In games, you can provide kids with varied experiences of being lost. Through these games you can set up these scenarios to have this good kind of repetition and practice. What if you get separated from your team in Dungeons & Dragons? Bad things can happen! Providing competence in this area will give our kids confidence and agency. With a diagnosis you get labelled and told who you are. But in these games, you get to pick which character you want to be without someone telling you who or what you are.
Mike loves the work of Joseph Campbell: myths, stories, hero’s journey and the like. Campbell points our that stories from all cultures have the same story line. There’s an individual, then an event, followed by a call to action, and the journey to growth where the individual conquers a task. These are metaphors for real life.
Floortime is about the grey area
Many people think that it’s a parent’s job to ‘toughen kids up’ to push through and make them strong. But Mike says we don’t have to create opportunities to fail. The world gives this to us everyday. Safety is important. Parents are the safe space. We need attachment to grow. But growth comes through stress. We’re always in the grey area in Floortime. That is, it’s not black and white. It’s about challenging the child a little bit at a time versus on the one hand, giving up when something seems to hard, or on the other hand, forcing them right into a situation that seems too hard.
To challenge, though, you do have to put extra pressure on to grow. We have to challenge ourselves to process and think better. Emotions are the same thing too. How do we learn to handle adversity? We experience it and learn how to handle it on the other side. Sometimes we can solve a problem but sometimes we can’t, such as when a pet dies. We can build resilience. Even through the difficulty we teach our children that they aren’t alone. They’ll learn that although it was hard, they came out on the other side and will be able to do that again.
If we push them too hard, though, our children will be too overwhelmed with stress to grow. It’s about finding the middle ground. Mike gave an example from adventure camp where a boy was at first too overwhelmed. Mike helped him along and guided him and they won the game. Even though he was scared, he was able to overcome it and be successful. He gave us another example about haunted houses: If they love it, let’s go in and see what’s there! But some people don’t like being scared.
The way we challenge them is to say, “Hmm… I wonder what’s in there?” and “Hmm… What would that be like?” Instead of throwing them in there, think about it. Then you find out what’s important to the child. Find out what their challenges are and what’s scary for them. You can help them process it. “What is it about that that would be hard?” You can do it with things you fear as well! Mike is scared of heights. He’ll say to his son, “This might be easy for you, but it’s really hard for me!” It’s about normalizing the fear instead of pathologizing differences.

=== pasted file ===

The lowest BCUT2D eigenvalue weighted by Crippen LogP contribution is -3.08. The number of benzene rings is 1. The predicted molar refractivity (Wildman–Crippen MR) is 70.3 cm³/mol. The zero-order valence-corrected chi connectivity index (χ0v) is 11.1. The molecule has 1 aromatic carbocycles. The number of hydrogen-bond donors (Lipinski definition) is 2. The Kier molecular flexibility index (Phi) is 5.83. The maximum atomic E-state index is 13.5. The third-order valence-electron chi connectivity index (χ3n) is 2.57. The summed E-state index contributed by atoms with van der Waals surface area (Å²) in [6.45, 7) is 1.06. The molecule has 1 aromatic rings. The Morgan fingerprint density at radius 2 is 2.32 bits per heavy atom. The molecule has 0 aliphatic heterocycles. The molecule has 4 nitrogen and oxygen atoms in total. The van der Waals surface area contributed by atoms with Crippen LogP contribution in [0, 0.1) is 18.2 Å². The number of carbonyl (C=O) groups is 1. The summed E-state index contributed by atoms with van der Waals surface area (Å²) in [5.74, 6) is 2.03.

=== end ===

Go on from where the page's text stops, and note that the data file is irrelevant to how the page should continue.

Impairment versus Disability
The late Atlanta-based writer, autistic self-advocate Robert Watkins, spoke of impairment versus disability. Impairment is a medical condition that limits you in some way such as cerebral palsy. Disability is something that’s typically created by society or the environment that prohibits you from being able to be engaged or interact. For example, for someone in a wheelchair it is only a disability when there aren’t ramps or elevators to be able to get around.
Mike says he doesn’t need his son to be somebody different to fit in. Being a gamer, Mike has a tribe and feels like he belongs there. Focusing on strengths and affinities helps us find out place and addresses that difference at a disability level. This includes being not only accepted, but valued too. There are great things we can do together and have fun and some tribes we don’t need to be a part of. You don’t get successful by focusing on what you’re not good at. Let’s use our strengths. Why shouldn’t we give our kids that opportunity?
Trying to fit in is too much pressure. It’s focusing on the people around him. Other people are uncomfortable with your difference so you have to change. Mike likes to make his son’s world bigger but keep his community small with people who accept and value him for who he is, giving his son a lot of opportunities and making things accessible to him–but not at the expense of his ability to regulate, feel safe, engage, and feel competent. He wants his son to find a place where he fits in rather than making him fit in where he doesn’t.
When your child is non-speaking
What’s so important to Floortime is reading our child’s cues. Sometimes we get things wrong, Mike says, and that’s part of life. Affect is central to everything: emotion. If I make a mistake, I’m sorry, he says. I messed up and I want another chance. We accept all emotions and value them, process them, and normalize them. Mike says we convey to our children “You can hate me right now, but I’m not going to leave. I know it’s important to you. We’ll try and get it right.“
Communication is so important and we always presume competence. Mike was working with a child who was really sad and it took Mike a few days to understand what the child was communicating. Mike realized that the boy was reciting a script from a cartoon that had the theme of change and feeling lost. Mike asked the boy if he was sad that he missed his parents. The boy looked at Mike and then never used the script again after that. He was understood.
We are always looking for cues, expressions, movements, actions, or looks and when you interpret any of those, you say “I saw (this…)” to the person, which gives them the chance to confirm or reject that. It makes a big difference. So in gaming, you can support those who don’t use verbal language by having a communication partner, for instance. Disability will affect the types of games you can engage in, but you can tailor the game to strengths and abilities, the way a Kickstarter campaign created a set of braille dice that were recently made available which made vision impairments not a disability by removing the barriers like this.
We hope that you enjoyed our interview today about Gaming and Floortime! If you did, please share this blog post on Facebook or Twitter via the links below. You can find the audio podcast from today’s post on iTunes and Google Play and the video podcast on YouTube. If you have any experiences to share, questions, or comments, please consider typing them in below in the Comments section.
Until next time… here’s to affecting autism through playful interactions!